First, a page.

Monday, August 30, 2004

God's Country is all about Eggs

"I left God's country," said Leon Mosley of Waterloo, Iowa, co-chairman of his state party. "They could use a bunch of people from Iowa to come here to show New Yorkers what life is all about, what being patriotic is all about, and what country is all about. I'm as confident about Bush being re-elected as I am that eggs are going to be in New York tomorrow morning.''

In unrelated news, a constitutional amendment was passed this morning, banning the use of eggs in New York state.

The above quote - found in today's New York Times - really speaks for itself. Sure, I'd like to make a few more egg jokes, examine what it is that makes Iowa God's country (Does Wyoming know? They're gonna be pissed.) and generally tickle Mr. Mosley while he tries to tell me 'what life is all about... what country is all about.' But I'll refrain.

Instead, I just wanted to say that I felt sweaty and guilty when I showed up late to the protest yesterday evening. These people standing around, sitting on the grass, dressed as pea pods, shared my feelings about Mr. Bush. So why weren't we commiserating more? Why didn't I demand to be out there? Was I scared? I wandered Union Square with Jessica and tried to get some outraged part of me to bubble to the surface. Instead, I was the ultimate judgmental hypocrite. I questioned people's intent (those selling t-shirts in particular) and tried to avoid getting involved in a chant or crowd throbbing in all directions. We stayed for about twenty minutes and then went to see a movie. Why wasn't I more invested in the gathering? Even if I'd been in New York all day, would I have forced myself into midtown for the greater protest. Do you protest if you mostly just feel numb? I'm not sure. I was buying the hype of protests actually playing into the Republicans' hands. I let that logic guide me. I came to believe creating chaos in New York would only alienate the rest of the country (especially the news-watching caretakers of God's Country).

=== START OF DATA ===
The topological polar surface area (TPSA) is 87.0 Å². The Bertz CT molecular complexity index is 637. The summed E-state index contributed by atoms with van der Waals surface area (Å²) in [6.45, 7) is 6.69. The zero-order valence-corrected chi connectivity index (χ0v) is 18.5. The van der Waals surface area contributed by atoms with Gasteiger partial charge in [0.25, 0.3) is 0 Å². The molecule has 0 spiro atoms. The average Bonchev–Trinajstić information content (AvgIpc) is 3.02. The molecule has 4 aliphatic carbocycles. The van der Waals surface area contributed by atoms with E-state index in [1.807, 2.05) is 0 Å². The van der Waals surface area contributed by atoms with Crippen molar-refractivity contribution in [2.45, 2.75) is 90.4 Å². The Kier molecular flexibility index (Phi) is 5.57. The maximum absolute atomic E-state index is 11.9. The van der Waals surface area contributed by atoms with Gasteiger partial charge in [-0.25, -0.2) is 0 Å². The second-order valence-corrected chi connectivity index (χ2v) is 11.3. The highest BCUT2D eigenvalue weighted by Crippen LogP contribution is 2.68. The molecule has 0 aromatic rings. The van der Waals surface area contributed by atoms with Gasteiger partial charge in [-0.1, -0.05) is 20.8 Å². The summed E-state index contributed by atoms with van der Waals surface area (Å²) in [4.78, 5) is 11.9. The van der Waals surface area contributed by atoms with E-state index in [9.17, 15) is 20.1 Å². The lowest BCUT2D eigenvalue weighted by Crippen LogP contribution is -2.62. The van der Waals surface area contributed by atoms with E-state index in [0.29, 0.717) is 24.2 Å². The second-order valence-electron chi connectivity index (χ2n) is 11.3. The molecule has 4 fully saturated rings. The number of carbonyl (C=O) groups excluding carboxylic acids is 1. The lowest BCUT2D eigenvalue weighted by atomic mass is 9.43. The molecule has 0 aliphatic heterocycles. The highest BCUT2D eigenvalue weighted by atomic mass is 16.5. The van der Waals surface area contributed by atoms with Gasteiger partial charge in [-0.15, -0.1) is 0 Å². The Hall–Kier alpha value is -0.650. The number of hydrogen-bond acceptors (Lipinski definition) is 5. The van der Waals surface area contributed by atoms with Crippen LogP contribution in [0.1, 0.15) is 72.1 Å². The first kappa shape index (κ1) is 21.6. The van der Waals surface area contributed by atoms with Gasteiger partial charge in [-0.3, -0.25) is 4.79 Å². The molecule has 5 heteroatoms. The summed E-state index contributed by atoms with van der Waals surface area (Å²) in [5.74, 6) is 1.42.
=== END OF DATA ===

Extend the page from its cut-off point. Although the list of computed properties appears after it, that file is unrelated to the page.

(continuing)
Today, though, I was looking at the cover of the Post with the bird's eye view of the beyond expectations mass of protestors and got teary-eyed. Their article focuses a little heavily on the celebrity arrests (Rosario Dawson fyi) but also notes the involvement of parents and siblings of soldiers killed in Iraq. Who am I to look for a visceral reason for protest? If I intellectually empathize with these mourning relatives who are out there trying to change things, than no matter how awkward or immediately unmoved I feel about protesting, I should still count myself part of their crowd. Looking at the peaceful but meaningfully overwhelming mob illustrated the importance of just being a number - an unexceptional component of a righteously guided mass.


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